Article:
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  • Kevin W

    Well stated, as usual MAC

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  • Craig Smith

    Well said.

  • Gee William

    A-Men. I agree wholeheartedly Tim!

  • http://Facebook Paulie

    Please blame the anti-gun morons for this, they started the rally here in newtown.

    • JD MAK

      By asking us to blame the gun grabbers for some gun activists’ poor choices, you’re making the assertion that our response was limited only to carrying firearms which is plainly not true. There were other, less volatile (and much more effective) options. Swatting flies with sledgehammers rarely works. Those who took a bad idea and ran with it should accept responsibility and own up that their poor tactics and lack of strategy are hurting the cause.

  • JD MAK

    I’ve been WAITING for someone to blog about this! Well stated, well written. thanks and keep up the great work sir.

  • 33AD

    Queue the face palm.

    Well said.

  • Steven

    you’re just halfway there Mac. the next issue has to be the open carry movement. it happens in gun friendly states and mostly its the decent LEO’s that are given a hard time by the open carry advocates. quite honestly i’m waiting for a concealed carry holder to end up shooting an open carry guy because he accidently flags someone with his AR and the concealed carry person acts in defense of what he perceives is a hostile act.

    the bigger point is that this movement makes no sense. it antagonizes people in the middle, rallies the anti’s and gives little to the gun rights cause.

    thats what needs to be addressed. but walking around with open handguns/rifles and baiting responding officers is not helpful…not by a long shot.

    • Bill Starks

      @ Steven… CC vs. OC – you guys are worse than the anti-gunners. A CC’er might shoot a OC’er – since when have you seen a Open Carry person handling their weapon in public? What makes no sense is that the 2 groups can’t come together on one front. There are issues on both sides but that doesn’t mean one is better than the other.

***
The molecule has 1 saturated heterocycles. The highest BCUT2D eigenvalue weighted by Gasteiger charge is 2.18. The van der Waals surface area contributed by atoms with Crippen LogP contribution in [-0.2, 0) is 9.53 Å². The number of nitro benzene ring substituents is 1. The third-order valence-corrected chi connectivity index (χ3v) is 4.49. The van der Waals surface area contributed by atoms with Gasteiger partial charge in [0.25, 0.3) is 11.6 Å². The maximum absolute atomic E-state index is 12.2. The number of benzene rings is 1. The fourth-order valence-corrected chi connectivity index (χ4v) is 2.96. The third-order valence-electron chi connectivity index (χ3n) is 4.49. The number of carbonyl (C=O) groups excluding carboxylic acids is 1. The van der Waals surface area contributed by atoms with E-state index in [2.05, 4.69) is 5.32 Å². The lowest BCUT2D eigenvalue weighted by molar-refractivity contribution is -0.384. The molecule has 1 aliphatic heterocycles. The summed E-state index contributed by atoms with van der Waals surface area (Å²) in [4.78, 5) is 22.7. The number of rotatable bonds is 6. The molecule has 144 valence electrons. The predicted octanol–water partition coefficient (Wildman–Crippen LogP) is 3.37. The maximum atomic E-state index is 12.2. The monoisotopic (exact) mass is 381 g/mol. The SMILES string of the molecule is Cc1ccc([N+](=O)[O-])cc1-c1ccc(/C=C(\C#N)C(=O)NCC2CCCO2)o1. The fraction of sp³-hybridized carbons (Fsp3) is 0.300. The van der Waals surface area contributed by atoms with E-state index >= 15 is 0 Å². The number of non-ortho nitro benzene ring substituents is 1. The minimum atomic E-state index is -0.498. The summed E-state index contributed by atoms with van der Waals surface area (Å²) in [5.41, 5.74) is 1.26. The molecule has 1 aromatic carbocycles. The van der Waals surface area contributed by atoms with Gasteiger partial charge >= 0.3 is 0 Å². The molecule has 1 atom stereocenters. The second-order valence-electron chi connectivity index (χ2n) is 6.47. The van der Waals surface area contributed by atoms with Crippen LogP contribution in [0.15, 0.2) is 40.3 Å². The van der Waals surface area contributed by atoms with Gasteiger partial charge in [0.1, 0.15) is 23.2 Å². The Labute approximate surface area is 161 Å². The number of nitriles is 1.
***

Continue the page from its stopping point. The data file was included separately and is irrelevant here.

• Charlie Kilo

    On those lines of being purposeful and calculated, we should drop the “W” word.

    • Drawer22


      • Charlie Kilo

        Weapon, as opposed to firearm, gun, pistol, rifle, Kimber, Glock, Springfield, etc. Weapon is indescript and conjures the incorrect mental picture.

  • Buck

    Buy their coffee (if you like it), and drop a note to both the local store and corporate supporting their stance. Well written and thoughtful article.

  • tucsonsduke

    I’m surprised though, when gay rights activists (Whom I also support) held appreciation days at Starbucks, the CEO of Starbucks openly supported it. Why hasn’t he taken the same stance with gun rights? This is another divisive issue that they chose NOT to stay neutral in.

    I’m not saying that the gun rights activists did the right thing, or that the gay rights activists did the wrong thing, but Starbucks supporting the RKBA and just not banning the RKBA are two different things.

    • JD MAK

      I don’t see a double standard at work here. Gay rights activists weren’t having gay sex at Starbucks. That’s why it’s easier to openly support them than to support over-the-top gun owners who “go all the way” and open carry in a coffee shop. Some will say it’s a poor analogy, but it’s the best I can come up with.

      • PavePusher

        To finish your analogy, no-one was… shooting their guns… at Starbucks. So the parallels are pretty good, actually. Openly gay people, openly armed people. No-one whipping out their junk, no-one whipping out their gun.

        • JD MAK

          Now we’re getting into the realm of the absurd. You can’t equate the two, yet I see you also equate carrying books with open carry of firearms, so I guess I shouldn’t be surprised.

          • PavePusher